I find myself deeply troubled by many of the comments on this thread. Such enthusiastic support for empire and militarism! “American interests” is a vague term usually associated with the interests of some group of the 1%, but misrepresented as beneficial to the 99% of Americans, the interests of the planet’s remaining 99% not even considered. As a general rule of thumb, American foreign and domestic policy is focused on the 1%, not the 99%, unless accidentally. Additionally, a former high-ranking imperial militarist is excessively lauded as if militarism is the key to our problems, rather than the cause of much worldwide suffering. Military spending and military aid need to be dramatically reduced, yet, retired General Mattis makes no such recommendation. No surprise there. Yet, he and his comments are lauded by my fellow Mondoweissers much like the Egyptian military is lauded by deluded Egyptians, and for similar reasons. Have I missed something?

    • seanmcbride
      July 22, 2013, 9:10 am

      Keith wrote:

      Have I missed something?

      Yes — most of us aren’t communists or boilerplate ultra-leftists.

    • Citizen
      July 22, 2013, 10:50 am

      @ Keith
      Yeah, you missed that although most of here regularly on MW see that Mattis is just an old soldier, still serving what OWS (remember them?) called the 1% (See facts on increasing income/wealth gap for last 30 years put out by CBO), he at least pointed out that our very special relationship with Israel harms us. We are always thankful for anybody of the slightest influence who brings even vague, abstract attention to that cancer on America.

    • Ellen
      July 23, 2013, 5:05 am

      Yes, Keith you are missing something. The official line from the US political “leaders” is that endless support of Isreal is in our long term interest, including personal security. That we must support Isreal because it is an island in the middle east, surrounded by bogey men who do not like us. (Just an example, ref. a letter from Roy Blount published here.) The lie is yet again exposed.

      we now have US Generals, telling us the opposite. That on going irrational support of the Israel enterprise is undermining us.

      Point is: the stated reasons by our elite and political class for supporting Isreal (that it in our security interest) is a lie.

      Our elites and politicians do not care about what is in the best interest of the American people.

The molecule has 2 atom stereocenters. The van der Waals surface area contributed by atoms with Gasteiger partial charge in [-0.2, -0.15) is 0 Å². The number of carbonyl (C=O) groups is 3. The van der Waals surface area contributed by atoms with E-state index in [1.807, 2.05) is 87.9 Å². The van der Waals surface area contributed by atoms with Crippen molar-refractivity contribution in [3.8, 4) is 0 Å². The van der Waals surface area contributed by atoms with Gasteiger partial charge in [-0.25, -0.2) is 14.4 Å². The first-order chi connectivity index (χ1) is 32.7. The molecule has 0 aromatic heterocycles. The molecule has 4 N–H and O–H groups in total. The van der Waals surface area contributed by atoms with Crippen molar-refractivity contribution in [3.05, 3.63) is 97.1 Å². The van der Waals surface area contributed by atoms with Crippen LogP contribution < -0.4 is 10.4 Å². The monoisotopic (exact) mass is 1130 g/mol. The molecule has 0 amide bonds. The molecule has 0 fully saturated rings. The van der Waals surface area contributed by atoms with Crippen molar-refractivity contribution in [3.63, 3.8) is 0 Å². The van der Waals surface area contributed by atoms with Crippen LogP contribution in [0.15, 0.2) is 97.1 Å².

• Keith
        July 23, 2013, 1:31 pm

        ELLEN- “Yes, Keith you are missing something.”

        Pity that your comment doesn’t indicate what I am missing.

        “Point is: the stated reasons by our elite and political class for supporting Isreal (that it in our security interest) is a lie.”

        This is what you think I am missing? Jeez, Ellen, virtually all of US foreign and domestic policy is misrepresented to hide elite objectives. This brings nothing new to the conversation.

        Point is, Ellen, your comment ignored the essence of my comment. While it is right and proper to criticize Israel and Zionism, the de facto support for imperialism and militarists in evidence on this thread as a result of some perceived anti-Zionist position is morally untenable and foolhardy. Some slight change in imperial tactics to deemphasize Israel does not make the new policy laudable. And cheering on career militarists is a loosing proposition. That is what I was referring to in regards to the current popularity of the Egyptian military seen as the saviors of the Egyptian people from the ‘evil’ Muslim Brotherhood. Anyone who thinks that the Egyptian military represents the best interests of the Egyptian people needs a reality check. Two years after the initial uprising the Egyptian people are in worse shape than ever. Likewise, anyone who doesn’t understand that retired General Mattis represents some segment of the 1% is engaged in self-deception. I sometimes get the impression that there is a core of Mondoweiss commenters who would support the Devil if they thought that he was an anti-Zionist.